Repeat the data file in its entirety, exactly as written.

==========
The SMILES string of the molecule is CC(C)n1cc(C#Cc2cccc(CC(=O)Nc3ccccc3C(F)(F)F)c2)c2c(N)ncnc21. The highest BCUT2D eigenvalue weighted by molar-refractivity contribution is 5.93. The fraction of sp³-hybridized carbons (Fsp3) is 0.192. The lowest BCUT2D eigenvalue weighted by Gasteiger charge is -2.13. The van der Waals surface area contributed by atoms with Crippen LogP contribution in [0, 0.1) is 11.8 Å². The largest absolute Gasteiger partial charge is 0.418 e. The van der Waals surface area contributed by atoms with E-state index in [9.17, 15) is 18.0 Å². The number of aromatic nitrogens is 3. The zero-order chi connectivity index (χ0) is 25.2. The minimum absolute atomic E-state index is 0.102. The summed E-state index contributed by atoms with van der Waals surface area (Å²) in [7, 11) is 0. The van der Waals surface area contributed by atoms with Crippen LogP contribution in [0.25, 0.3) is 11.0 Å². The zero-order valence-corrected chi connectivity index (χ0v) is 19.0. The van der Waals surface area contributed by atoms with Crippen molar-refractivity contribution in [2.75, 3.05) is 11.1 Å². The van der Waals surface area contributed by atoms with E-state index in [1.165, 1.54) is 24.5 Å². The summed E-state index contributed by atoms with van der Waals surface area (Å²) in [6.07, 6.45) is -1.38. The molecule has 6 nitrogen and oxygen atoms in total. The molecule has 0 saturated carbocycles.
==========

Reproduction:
The SMILES string of the molecule is CC(C)n1cc(C#Cc2cccc(CC(=O)Nc3ccccc3C(F)(F)F)c2)c2c(N)ncnc21. The highest BCUT2D eigenvalue weighted by molar-refractivity contribution is 5.93. The fraction of sp³-hybridized carbons (Fsp3) is 0.192. The lowest BCUT2D eigenvalue weighted by Gasteiger charge is -2.13. The van der Waals surface area contributed by atoms with Crippen LogP contribution in [0, 0.1) is 11.8 Å². The largest absolute Gasteiger partial charge is 0.418 e. The van der Waals surface area contributed by atoms with E-state index in [9.17, 15) is 18.0 Å². The number of aromatic nitrogens is 3. The zero-order chi connectivity index (χ0) is 25.2. The minimum absolute atomic E-state index is 0.102. The summed E-state index contributed by atoms with van der Waals surface area (Å²) in [7, 11) is 0. The van der Waals surface area contributed by atoms with Crippen LogP contribution in [0.25, 0.3) is 11.0 Å². The zero-order valence-corrected chi connectivity index (χ0v) is 19.0. The van der Waals surface area contributed by atoms with Crippen molar-refractivity contribution in [2.75, 3.05) is 11.1 Å². The van der Waals surface area contributed by atoms with E-state index in [1.165, 1.54) is 24.5 Å². The summed E-state index contributed by atoms with van der Waals surface area (Å²) in [6.07, 6.45) is -1.38. The molecule has 6 nitrogen and oxygen atoms in total. The molecule has 0 saturated carbocycles.